The NSA’s interest in and concern with the spying capabilities of the Furby—the iconic furry robot toy—has been documented over the years by various news outlets, YouTube channels, and the Federal Aviation Administration (which banned Furby operation during takeoff and landing). But previous write-ups rely on a brief news story in the Washington Post from January 13, 1999 called “A TOY STORY OF HAIRY ESPIONAGE,” which noted that Furby had been banned from the NSA’s offices in Maryland in part because they were worried that NSA employees would discuss classified information to the Furby, which could learn from it and would possibly repeat what it’d heard at a later date.
Finally, US Senator Ron Wyden (D-Oregon) revealed documents confirming that the NSA purchases records from commercial data brokers in order to spy on which apps and websites Americans use.
Wyden suggested that the intelligence community might be helping data brokers violate an FTC order requiring that Americans are provided "clear and conspicuous" disclosures and give informed consent before their data can be sold to third parties. In the seven years that Wyden has been investigating data brokers, he said that he has not been made "aware of any company that provides such a warning to users before collecting their data."
Microsoft announced that they were breached this month by SVR, the same Russian intelligence agency which broke into SolarWinds in 2020. Microsoft reports that the attackers compromised the email accounts of members of their senior leadership team and employees in other departments including cybersecurity and legal. It doesn't appear that the attackers had to use any new vulnerabilities/0-days, Microsoft merely didn't follow best security practices internally.
OpenWrt, one of our top choices for alternative/open-source router firmware, is working on creating its own open reference hardware.
OpenWrt[...] is 20 years old this year. To keep the project going, lead developers have proposed creating a "fully upstream supported hardware design," one that would prevent the need for handling "binary blobs" in modern router hardware and let DIY router enthusiasts forge their own path. [...] There is no expected release date, though it's noted that it's the "first" community-driven reference hardware.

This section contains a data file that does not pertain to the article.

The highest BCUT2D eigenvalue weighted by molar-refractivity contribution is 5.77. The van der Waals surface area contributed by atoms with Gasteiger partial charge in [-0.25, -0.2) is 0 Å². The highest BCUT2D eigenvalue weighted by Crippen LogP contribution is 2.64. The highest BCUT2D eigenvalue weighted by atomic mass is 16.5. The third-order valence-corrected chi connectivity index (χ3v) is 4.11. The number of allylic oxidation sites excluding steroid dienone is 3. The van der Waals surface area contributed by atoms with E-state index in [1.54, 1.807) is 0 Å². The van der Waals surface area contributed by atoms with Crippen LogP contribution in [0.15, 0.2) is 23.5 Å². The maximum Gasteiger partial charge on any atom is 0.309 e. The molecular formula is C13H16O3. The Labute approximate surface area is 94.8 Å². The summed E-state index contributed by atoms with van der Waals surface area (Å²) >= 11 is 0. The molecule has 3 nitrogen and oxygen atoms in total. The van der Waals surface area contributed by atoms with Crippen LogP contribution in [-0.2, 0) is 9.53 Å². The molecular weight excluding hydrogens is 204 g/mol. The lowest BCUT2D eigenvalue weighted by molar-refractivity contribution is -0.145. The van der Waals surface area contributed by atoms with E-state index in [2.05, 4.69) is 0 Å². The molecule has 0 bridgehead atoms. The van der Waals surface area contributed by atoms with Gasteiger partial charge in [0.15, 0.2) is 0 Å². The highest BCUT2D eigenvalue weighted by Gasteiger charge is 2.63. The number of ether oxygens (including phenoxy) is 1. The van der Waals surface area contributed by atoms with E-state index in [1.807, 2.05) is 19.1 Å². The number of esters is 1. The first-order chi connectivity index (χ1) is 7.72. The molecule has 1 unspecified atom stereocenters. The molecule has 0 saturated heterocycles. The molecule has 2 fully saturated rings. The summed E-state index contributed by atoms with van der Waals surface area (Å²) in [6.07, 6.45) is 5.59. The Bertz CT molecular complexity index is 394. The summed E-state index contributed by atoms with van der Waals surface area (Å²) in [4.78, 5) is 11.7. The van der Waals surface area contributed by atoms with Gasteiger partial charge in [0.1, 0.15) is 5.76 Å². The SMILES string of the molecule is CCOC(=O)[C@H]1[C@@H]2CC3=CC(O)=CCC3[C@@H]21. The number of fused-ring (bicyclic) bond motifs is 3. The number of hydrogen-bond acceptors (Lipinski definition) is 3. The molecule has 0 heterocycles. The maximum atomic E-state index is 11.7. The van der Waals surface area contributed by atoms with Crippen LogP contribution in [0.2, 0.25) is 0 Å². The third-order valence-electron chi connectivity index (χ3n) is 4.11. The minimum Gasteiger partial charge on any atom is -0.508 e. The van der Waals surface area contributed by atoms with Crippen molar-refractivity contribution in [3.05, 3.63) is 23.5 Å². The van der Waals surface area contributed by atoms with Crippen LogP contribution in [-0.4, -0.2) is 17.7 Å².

Apple announced this week that—in the EU only!—they would begin to allow alternative app marketplaces, alternative browser engines, and alternative NFC payment apps on iOS. However, the restrictive way that they are going about this means we're not going to see Android-style side loading or an iOS version of F-Droid anytime soon.
I wrote more about these changes and Apple's non-compliance with the DMA in a separate blog post:
TWIP Live 🔴
All the updates from This Week in Privacy will be shared here on the blog every week, so subscribe with your favorite RSS reader if you want to stay tuned. However, for people who prefer audio, we're going to be trying out a podcast-style recording of these updates every week, livestreamed on our YouTube channel.
In the next TWIP
Will we continue to publish these updates? We'll see! We are hoping to publish a new TWIP update every Saturday, but we won't be able to do so without your help. If you find a news story you'd like us to share, or you're working on anything in the privacy space which our community would be interested in, please get in touch on our forum to share your update and be featured in next week's publication.